Peat is the surface organic layer of a soil, consisting of partially decomposed organic material (mainly plants), that has accumulated under conditions of waterlogging, lack of oxygen, acidity and nutrient deficiency. Peatlands, areas with at least a 20cm layer of peat when drained, are vast carbon stores, complex ecosystems and vital environmental ‘regulators’. Peat can be used as fuel for electricity and heat generation; as a horticultural and agricultural material that improves soil or a part of compost; or as a source of chemicals and medical products such as resins or antibiotics.

It is estimated that 3% of the global landmass is peatland, containing around 500 billion tonnes of carbon. Most of the peatland is situated in Russia, Canada, Indonesia and the USA. However, the main producers and users of peat are Finland, Belarus, Estonia, Ireland, Indonesia, Sweden and the Russian Federation.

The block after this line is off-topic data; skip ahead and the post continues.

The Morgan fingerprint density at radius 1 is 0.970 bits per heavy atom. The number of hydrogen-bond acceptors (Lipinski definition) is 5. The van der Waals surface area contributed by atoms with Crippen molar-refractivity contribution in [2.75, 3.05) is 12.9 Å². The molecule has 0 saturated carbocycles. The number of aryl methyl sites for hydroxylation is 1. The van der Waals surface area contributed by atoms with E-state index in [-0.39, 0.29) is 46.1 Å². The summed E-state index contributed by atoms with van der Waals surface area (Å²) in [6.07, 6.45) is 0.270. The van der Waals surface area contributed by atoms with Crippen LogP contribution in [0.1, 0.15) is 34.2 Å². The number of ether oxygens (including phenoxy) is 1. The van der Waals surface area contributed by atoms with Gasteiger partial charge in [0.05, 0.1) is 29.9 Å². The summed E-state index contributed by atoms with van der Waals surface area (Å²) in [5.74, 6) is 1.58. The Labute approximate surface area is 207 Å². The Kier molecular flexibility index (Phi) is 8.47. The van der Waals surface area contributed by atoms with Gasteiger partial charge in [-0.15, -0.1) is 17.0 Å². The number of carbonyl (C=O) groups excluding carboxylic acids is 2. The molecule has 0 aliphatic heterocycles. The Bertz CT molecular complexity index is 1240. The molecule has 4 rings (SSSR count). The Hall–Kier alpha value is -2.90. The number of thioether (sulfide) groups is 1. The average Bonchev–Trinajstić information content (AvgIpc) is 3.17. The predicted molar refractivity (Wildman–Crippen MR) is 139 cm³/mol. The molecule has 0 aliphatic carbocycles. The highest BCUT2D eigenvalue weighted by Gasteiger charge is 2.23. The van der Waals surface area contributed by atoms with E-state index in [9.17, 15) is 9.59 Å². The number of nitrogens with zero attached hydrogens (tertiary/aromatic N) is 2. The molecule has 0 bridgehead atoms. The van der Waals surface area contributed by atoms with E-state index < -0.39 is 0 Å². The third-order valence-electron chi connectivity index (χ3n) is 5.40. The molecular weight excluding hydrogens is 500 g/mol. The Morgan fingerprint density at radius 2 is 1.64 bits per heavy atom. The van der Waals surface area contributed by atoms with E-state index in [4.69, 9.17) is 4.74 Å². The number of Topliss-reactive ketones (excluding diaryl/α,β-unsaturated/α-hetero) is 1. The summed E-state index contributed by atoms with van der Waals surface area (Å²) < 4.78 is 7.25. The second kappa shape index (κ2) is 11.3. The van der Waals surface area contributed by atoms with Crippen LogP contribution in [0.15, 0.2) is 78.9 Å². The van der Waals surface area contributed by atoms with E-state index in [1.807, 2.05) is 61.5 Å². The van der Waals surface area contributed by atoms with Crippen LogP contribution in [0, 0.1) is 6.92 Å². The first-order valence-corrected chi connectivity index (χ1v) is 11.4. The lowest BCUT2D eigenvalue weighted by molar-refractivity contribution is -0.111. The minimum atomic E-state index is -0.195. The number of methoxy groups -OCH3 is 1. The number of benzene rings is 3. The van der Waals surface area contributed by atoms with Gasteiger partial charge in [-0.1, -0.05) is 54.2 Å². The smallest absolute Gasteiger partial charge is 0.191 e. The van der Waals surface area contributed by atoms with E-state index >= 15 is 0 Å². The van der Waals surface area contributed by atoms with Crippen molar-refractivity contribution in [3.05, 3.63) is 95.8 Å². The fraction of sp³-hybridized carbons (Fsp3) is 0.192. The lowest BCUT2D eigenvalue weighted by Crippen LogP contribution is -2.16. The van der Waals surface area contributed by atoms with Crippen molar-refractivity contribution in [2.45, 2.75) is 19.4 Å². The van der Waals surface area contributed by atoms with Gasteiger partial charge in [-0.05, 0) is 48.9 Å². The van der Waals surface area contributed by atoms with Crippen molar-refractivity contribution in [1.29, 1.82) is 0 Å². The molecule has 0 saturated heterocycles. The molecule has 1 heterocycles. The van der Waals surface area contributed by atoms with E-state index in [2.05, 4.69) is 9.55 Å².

It is estimated that peat’s carbon emissions are similar to that of other fossil fuels, particularly coal. However, it is not categorised as either a renewable or fossil fuel resource. The capability of peatlands to become ‘carbon sinks’, a way of storing used carbon, gives them climate change mitigation potential that does not exist for fossil fuel mines.